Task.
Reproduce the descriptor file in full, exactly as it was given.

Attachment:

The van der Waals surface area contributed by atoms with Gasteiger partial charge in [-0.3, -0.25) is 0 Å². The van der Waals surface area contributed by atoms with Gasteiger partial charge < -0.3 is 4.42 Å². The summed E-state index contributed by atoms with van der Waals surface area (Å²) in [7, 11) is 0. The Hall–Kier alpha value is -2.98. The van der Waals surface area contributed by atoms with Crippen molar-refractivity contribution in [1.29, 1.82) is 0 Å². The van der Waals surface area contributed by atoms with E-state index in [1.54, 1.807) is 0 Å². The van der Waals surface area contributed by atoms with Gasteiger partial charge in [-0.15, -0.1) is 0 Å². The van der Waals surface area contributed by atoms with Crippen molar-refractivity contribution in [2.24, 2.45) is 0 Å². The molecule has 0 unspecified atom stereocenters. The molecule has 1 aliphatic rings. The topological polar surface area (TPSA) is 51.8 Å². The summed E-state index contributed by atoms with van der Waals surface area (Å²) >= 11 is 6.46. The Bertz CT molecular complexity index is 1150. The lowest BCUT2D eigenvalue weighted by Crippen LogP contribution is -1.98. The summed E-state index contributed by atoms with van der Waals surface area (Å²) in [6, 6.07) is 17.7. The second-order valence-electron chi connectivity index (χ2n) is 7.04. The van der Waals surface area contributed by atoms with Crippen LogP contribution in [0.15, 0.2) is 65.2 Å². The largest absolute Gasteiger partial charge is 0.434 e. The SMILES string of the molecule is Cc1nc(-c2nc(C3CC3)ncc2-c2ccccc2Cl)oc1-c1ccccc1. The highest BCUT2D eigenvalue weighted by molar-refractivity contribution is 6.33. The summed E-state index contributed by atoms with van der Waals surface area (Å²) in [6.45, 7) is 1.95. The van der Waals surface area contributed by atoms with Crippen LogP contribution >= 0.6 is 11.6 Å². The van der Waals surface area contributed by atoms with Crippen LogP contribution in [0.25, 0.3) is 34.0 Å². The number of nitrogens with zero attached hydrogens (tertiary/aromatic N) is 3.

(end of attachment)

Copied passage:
The van der Waals surface area contributed by atoms with Gasteiger partial charge in [-0.3, -0.25) is 0 Å². The van der Waals surface area contributed by atoms with Gasteiger partial charge < -0.3 is 4.42 Å². The summed E-state index contributed by atoms with van der Waals surface area (Å²) in [7, 11) is 0. The Hall–Kier alpha value is -2.98. The van der Waals surface area contributed by atoms with Crippen molar-refractivity contribution in [1.29, 1.82) is 0 Å². The van der Waals surface area contributed by atoms with E-state index in [1.54, 1.807) is 0 Å². The van der Waals surface area contributed by atoms with Gasteiger partial charge in [-0.15, -0.1) is 0 Å². The van der Waals surface area contributed by atoms with Crippen molar-refractivity contribution in [2.24, 2.45) is 0 Å². The molecule has 0 unspecified atom stereocenters. The molecule has 1 aliphatic rings. The topological polar surface area (TPSA) is 51.8 Å². The summed E-state index contributed by atoms with van der Waals surface area (Å²) >= 11 is 6.46. The Bertz CT molecular complexity index is 1150. The lowest BCUT2D eigenvalue weighted by Crippen LogP contribution is -1.98. The summed E-state index contributed by atoms with van der Waals surface area (Å²) in [6, 6.07) is 17.7. The second-order valence-electron chi connectivity index (χ2n) is 7.04. The van der Waals surface area contributed by atoms with Crippen LogP contribution in [0.15, 0.2) is 65.2 Å². The largest absolute Gasteiger partial charge is 0.434 e. The SMILES string of the molecule is Cc1nc(-c2nc(C3CC3)ncc2-c2ccccc2Cl)oc1-c1ccccc1. The highest BCUT2D eigenvalue weighted by molar-refractivity contribution is 6.33. The summed E-state index contributed by atoms with van der Waals surface area (Å²) in [6.45, 7) is 1.95. The van der Waals surface area contributed by atoms with Crippen LogP contribution >= 0.6 is 11.6 Å². The van der Waals surface area contributed by atoms with Crippen LogP contribution in [0.25, 0.3) is 34.0 Å². The number of nitrogens with zero attached hydrogens (tertiary/aromatic N) is 3.